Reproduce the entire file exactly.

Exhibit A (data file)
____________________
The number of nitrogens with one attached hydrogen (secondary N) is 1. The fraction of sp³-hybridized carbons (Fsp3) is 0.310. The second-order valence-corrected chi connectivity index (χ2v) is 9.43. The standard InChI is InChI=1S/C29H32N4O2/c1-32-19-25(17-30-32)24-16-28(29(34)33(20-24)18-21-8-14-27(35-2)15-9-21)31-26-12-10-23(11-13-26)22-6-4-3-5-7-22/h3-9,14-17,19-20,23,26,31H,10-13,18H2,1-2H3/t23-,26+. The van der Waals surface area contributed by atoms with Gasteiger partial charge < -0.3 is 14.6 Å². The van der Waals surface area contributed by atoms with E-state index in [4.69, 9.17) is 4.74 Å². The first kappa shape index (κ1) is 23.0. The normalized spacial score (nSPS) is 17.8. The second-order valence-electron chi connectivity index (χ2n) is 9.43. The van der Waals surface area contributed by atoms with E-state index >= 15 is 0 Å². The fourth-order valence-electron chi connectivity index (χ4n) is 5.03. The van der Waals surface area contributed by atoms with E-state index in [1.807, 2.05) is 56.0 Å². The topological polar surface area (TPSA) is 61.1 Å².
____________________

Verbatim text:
The number of nitrogens with one attached hydrogen (secondary N) is 1. The fraction of sp³-hybridized carbons (Fsp3) is 0.310. The second-order valence-corrected chi connectivity index (χ2v) is 9.43. The standard InChI is InChI=1S/C29H32N4O2/c1-32-19-25(17-30-32)24-16-28(29(34)33(20-24)18-21-8-14-27(35-2)15-9-21)31-26-12-10-23(11-13-26)22-6-4-3-5-7-22/h3-9,14-17,19-20,23,26,31H,10-13,18H2,1-2H3/t23-,26+. The van der Waals surface area contributed by atoms with Gasteiger partial charge < -0.3 is 14.6 Å². The van der Waals surface area contributed by atoms with E-state index in [4.69, 9.17) is 4.74 Å². The first kappa shape index (κ1) is 23.0. The normalized spacial score (nSPS) is 17.8. The second-order valence-electron chi connectivity index (χ2n) is 9.43. The van der Waals surface area contributed by atoms with E-state index >= 15 is 0 Å². The fourth-order valence-electron chi connectivity index (χ4n) is 5.03. The van der Waals surface area contributed by atoms with E-state index in [1.807, 2.05) is 56.0 Å². The topological polar surface area (TPSA) is 61.1 Å².